Neikko Sebers remembers almost nothing of what happened on October 25th, 2017. At least, nothing before 7:30 pm.
It was about that time Sebers remembers regaining consciousness in the front seat of his 6-week-old Subaru WRX, pinned against a tree in Golden Gate Park, staring up at broken branches.
"There were branches all above me that were snapped," Sebers said. "I didn't even know how my car got that high up there." Sebers would later learn he failed to navigate a turn on Park Presidio Bypass and his car careened 50 yards before smashing into that tree.
"Brake lights and a tree," is how Paramedic Danny McAtee described the scene as he and partner Seamus O'Donnell arrived a short time later. Sebers car had crumpled around him, trapping him in the wreckage.
"An arm, his neck, and the left side of his face are all we could access," O'Donnell said.
The pair of paramedics set to work on Sebers' many injuries, trying to keep him alive and stable while fellow firefighters worked to remove him from the wreckage. Freeing Sebers, however, turned out to be much more challenging an operation than expected.
"The car was crushed and folded on top of our patient," said Rescue Captain Beth Goudreau. "It was just completely mangled and he was part of that. He was entangled in it, embedded in the car." In decades of firefighting experience, Goudreau said she had rarely seen a victim in such a situation.
For the next two hours, crews tried every technique in the manual to free Sebers.
The car's roof and doors were peeled away, but nothing worked to free Sebers' leg, trapped at the ankle underneath the dashboard. Making matters worse, efforts to pull away one part of the car would cause another to shift, increasing the danger to Sebers. He was losing large amounts of blood and telling rescuers that he felt sleepy. Concerns shifted from saving Sebers leg to saving his life.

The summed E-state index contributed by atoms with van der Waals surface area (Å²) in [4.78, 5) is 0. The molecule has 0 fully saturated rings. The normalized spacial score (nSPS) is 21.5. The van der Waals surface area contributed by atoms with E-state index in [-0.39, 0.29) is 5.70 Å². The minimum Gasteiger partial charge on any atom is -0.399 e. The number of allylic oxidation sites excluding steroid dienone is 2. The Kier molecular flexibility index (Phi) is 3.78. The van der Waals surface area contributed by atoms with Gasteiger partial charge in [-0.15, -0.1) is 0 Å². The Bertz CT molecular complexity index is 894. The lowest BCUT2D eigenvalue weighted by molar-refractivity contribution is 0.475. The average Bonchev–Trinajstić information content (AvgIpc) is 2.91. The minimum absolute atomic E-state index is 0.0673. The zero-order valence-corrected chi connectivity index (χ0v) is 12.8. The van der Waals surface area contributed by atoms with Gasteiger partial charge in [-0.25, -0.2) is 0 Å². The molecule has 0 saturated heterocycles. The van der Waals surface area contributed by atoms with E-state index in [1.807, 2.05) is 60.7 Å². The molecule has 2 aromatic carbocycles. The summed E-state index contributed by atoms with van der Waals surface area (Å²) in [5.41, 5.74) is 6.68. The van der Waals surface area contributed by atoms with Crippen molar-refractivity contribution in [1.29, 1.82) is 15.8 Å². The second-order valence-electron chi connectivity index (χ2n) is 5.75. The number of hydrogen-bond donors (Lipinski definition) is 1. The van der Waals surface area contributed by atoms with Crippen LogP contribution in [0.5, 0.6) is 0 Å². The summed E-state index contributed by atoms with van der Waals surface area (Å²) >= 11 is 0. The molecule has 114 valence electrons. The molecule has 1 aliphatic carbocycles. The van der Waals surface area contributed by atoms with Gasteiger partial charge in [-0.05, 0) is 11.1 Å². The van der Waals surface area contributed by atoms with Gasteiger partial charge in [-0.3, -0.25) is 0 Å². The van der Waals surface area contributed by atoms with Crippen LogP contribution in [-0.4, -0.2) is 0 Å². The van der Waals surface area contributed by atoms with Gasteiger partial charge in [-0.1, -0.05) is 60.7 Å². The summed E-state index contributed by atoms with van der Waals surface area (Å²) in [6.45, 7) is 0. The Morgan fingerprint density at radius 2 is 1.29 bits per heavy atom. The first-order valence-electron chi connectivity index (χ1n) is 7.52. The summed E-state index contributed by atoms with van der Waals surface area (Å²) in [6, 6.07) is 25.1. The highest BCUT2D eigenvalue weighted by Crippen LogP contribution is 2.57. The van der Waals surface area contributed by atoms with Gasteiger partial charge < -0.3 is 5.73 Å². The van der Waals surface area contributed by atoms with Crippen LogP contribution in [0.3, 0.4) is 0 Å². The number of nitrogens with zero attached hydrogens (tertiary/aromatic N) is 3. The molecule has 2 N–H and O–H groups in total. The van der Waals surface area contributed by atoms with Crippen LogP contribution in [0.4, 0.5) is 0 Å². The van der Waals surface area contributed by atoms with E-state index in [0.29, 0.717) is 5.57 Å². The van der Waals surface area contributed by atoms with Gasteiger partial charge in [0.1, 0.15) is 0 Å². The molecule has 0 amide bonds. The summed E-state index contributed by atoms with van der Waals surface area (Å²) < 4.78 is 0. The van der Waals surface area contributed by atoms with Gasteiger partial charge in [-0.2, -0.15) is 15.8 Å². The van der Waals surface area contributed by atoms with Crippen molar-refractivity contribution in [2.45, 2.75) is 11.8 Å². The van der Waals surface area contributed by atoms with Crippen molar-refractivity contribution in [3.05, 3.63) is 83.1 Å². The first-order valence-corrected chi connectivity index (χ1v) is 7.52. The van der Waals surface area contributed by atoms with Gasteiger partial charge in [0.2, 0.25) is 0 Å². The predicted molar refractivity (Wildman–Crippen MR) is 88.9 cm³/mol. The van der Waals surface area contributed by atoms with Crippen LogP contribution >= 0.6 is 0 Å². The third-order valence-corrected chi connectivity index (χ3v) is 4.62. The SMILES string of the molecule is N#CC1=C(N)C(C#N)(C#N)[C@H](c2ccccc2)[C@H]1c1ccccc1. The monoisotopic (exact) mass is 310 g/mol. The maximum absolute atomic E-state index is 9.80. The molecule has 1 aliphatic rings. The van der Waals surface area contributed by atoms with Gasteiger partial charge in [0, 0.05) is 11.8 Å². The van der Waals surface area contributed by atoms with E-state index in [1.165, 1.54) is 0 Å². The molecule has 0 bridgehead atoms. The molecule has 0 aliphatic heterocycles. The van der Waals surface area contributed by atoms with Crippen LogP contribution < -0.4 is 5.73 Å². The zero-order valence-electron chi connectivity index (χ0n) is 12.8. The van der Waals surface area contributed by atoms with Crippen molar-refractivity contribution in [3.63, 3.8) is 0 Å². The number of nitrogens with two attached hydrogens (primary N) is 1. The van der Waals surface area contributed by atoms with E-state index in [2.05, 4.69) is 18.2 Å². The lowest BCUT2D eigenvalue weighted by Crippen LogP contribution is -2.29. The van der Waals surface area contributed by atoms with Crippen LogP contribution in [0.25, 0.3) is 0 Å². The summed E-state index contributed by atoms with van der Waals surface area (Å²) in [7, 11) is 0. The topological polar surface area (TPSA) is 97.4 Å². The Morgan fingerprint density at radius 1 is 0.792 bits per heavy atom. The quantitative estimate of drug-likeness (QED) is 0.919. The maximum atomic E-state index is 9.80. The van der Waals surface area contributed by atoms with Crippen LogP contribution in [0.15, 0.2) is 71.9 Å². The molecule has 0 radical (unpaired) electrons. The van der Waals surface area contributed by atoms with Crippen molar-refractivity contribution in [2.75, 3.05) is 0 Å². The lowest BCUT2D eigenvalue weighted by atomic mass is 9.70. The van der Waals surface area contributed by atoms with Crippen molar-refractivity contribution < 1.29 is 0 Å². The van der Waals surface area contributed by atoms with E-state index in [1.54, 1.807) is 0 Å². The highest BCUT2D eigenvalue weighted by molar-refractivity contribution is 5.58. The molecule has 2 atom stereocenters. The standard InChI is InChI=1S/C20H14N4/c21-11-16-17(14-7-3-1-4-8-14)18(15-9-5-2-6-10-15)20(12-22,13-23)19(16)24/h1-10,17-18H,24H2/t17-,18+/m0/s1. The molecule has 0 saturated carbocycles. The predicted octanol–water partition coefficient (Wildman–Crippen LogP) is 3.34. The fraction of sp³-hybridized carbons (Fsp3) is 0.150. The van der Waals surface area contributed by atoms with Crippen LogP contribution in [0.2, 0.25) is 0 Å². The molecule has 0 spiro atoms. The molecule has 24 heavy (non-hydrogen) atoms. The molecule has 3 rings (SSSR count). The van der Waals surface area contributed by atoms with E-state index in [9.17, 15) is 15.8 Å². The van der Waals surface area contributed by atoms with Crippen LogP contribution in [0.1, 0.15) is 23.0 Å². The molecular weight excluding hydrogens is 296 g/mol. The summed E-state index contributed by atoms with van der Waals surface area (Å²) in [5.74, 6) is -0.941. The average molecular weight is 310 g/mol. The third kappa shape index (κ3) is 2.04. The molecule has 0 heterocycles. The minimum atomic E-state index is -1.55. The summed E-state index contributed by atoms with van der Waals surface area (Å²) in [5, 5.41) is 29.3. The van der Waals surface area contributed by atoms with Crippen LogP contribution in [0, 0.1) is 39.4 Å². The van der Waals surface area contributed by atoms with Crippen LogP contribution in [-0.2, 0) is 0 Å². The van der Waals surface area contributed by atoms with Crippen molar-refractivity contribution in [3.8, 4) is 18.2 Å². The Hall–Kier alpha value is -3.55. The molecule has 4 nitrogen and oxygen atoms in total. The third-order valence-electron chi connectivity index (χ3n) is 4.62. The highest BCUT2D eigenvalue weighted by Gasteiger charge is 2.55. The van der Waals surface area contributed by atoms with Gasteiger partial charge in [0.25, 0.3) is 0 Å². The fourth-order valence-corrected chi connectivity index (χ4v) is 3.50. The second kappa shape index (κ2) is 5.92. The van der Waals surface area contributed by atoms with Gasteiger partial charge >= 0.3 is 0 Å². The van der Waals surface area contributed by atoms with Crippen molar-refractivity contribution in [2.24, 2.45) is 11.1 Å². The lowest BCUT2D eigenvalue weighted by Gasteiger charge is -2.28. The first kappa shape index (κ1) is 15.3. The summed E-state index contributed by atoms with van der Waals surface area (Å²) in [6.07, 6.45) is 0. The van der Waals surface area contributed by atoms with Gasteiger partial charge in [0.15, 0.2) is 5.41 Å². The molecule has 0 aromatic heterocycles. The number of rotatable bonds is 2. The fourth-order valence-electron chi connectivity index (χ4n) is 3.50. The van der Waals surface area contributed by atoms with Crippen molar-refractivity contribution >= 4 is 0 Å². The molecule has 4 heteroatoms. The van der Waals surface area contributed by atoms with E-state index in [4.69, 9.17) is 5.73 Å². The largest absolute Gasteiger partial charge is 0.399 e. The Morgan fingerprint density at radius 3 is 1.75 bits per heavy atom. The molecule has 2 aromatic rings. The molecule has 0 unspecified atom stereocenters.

Goudreau said San Francisco General Hospital was contacted about sending a surgeon to Golden Gate Park to perform a field amputation of Sebers' leg in order to free him. No one on the scene, however, wanted to see that happen.
"There was a moment when I stood up and took a deep breath and said to everyone, 'C'mon guys, I'm out of ideas. What else?'" Goudreau said.
It was District Chief Bob Postel who ended up providing the 'what else.'
"I started looking around, looking at the big picture," Postel said. In that picture, Postel noticed two tow trucks waiting in the wings to cart off the wreckage once the rescue was complete. It was then that Postel got the idea for the tow truck to get involved in the rescue.
Never having even heard of such a maneuver, let alone seen it done, Postel ordered cables from the trucks attached to either end of the car. The signal was then given to pull.
"Having that force from two different directions eventually enabled us to stretch the car and lift the dash enough to get the guys foot off," Postel said.
"Ultimately it worked," McAtee said. "Chief Postel's idea was what saved the whole everything."
"I think it’s great that we got him out and I think it’s great that he still has his leg," Goudreau said.
It was on that leg that Sebers recently was able to walk up to his rescuers at Fire Department Headquarters and thank them in person for their creativity in his time of crisis
"They mean the world to me. They saved my life," Sebers said.